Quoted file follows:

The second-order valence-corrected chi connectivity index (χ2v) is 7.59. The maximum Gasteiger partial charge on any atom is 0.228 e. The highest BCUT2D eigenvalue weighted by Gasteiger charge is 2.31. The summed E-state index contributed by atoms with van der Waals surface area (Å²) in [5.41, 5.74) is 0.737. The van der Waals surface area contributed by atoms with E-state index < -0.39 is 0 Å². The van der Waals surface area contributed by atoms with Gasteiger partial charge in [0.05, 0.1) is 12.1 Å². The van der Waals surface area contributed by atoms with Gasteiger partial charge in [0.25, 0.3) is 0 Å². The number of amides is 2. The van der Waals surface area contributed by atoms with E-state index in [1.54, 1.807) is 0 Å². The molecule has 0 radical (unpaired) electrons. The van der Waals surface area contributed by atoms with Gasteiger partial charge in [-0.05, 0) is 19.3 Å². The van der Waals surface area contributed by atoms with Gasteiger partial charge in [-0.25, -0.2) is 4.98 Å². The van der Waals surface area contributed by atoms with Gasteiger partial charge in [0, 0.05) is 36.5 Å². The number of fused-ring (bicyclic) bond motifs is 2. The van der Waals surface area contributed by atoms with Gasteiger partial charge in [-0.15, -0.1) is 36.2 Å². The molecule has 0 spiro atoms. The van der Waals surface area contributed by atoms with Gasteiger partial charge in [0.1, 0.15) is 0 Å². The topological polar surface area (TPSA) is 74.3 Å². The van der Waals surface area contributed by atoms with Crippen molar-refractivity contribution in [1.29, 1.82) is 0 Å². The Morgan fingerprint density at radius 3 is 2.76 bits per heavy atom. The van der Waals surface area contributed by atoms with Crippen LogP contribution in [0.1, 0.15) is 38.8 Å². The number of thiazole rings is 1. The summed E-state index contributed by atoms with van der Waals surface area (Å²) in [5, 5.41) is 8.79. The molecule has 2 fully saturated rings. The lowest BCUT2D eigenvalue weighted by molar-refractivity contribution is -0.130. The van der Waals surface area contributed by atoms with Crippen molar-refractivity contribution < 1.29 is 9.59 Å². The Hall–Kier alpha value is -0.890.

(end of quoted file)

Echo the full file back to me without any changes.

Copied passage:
The second-order valence-corrected chi connectivity index (χ2v) is 7.59. The maximum Gasteiger partial charge on any atom is 0.228 e. The highest BCUT2D eigenvalue weighted by Gasteiger charge is 2.31. The summed E-state index contributed by atoms with van der Waals surface area (Å²) in [5.41, 5.74) is 0.737. The van der Waals surface area contributed by atoms with E-state index < -0.39 is 0 Å². The van der Waals surface area contributed by atoms with Gasteiger partial charge in [0.05, 0.1) is 12.1 Å². The van der Waals surface area contributed by atoms with Gasteiger partial charge in [0.25, 0.3) is 0 Å². The number of amides is 2. The van der Waals surface area contributed by atoms with E-state index in [1.54, 1.807) is 0 Å². The molecule has 0 radical (unpaired) electrons. The van der Waals surface area contributed by atoms with Gasteiger partial charge in [-0.05, 0) is 19.3 Å². The van der Waals surface area contributed by atoms with Gasteiger partial charge in [-0.25, -0.2) is 4.98 Å². The van der Waals surface area contributed by atoms with Gasteiger partial charge in [0, 0.05) is 36.5 Å². The number of fused-ring (bicyclic) bond motifs is 2. The van der Waals surface area contributed by atoms with Gasteiger partial charge in [-0.15, -0.1) is 36.2 Å². The molecule has 0 spiro atoms. The van der Waals surface area contributed by atoms with Gasteiger partial charge in [0.1, 0.15) is 0 Å². The topological polar surface area (TPSA) is 74.3 Å². The van der Waals surface area contributed by atoms with Crippen molar-refractivity contribution in [1.29, 1.82) is 0 Å². The Morgan fingerprint density at radius 3 is 2.76 bits per heavy atom. The van der Waals surface area contributed by atoms with Crippen LogP contribution in [0.1, 0.15) is 38.8 Å². The number of thiazole rings is 1. The summed E-state index contributed by atoms with van der Waals surface area (Å²) in [5, 5.41) is 8.79. The molecule has 2 fully saturated rings. The lowest BCUT2D eigenvalue weighted by molar-refractivity contribution is -0.130. The van der Waals surface area contributed by atoms with Crippen molar-refractivity contribution < 1.29 is 9.59 Å². The Hall–Kier alpha value is -0.890.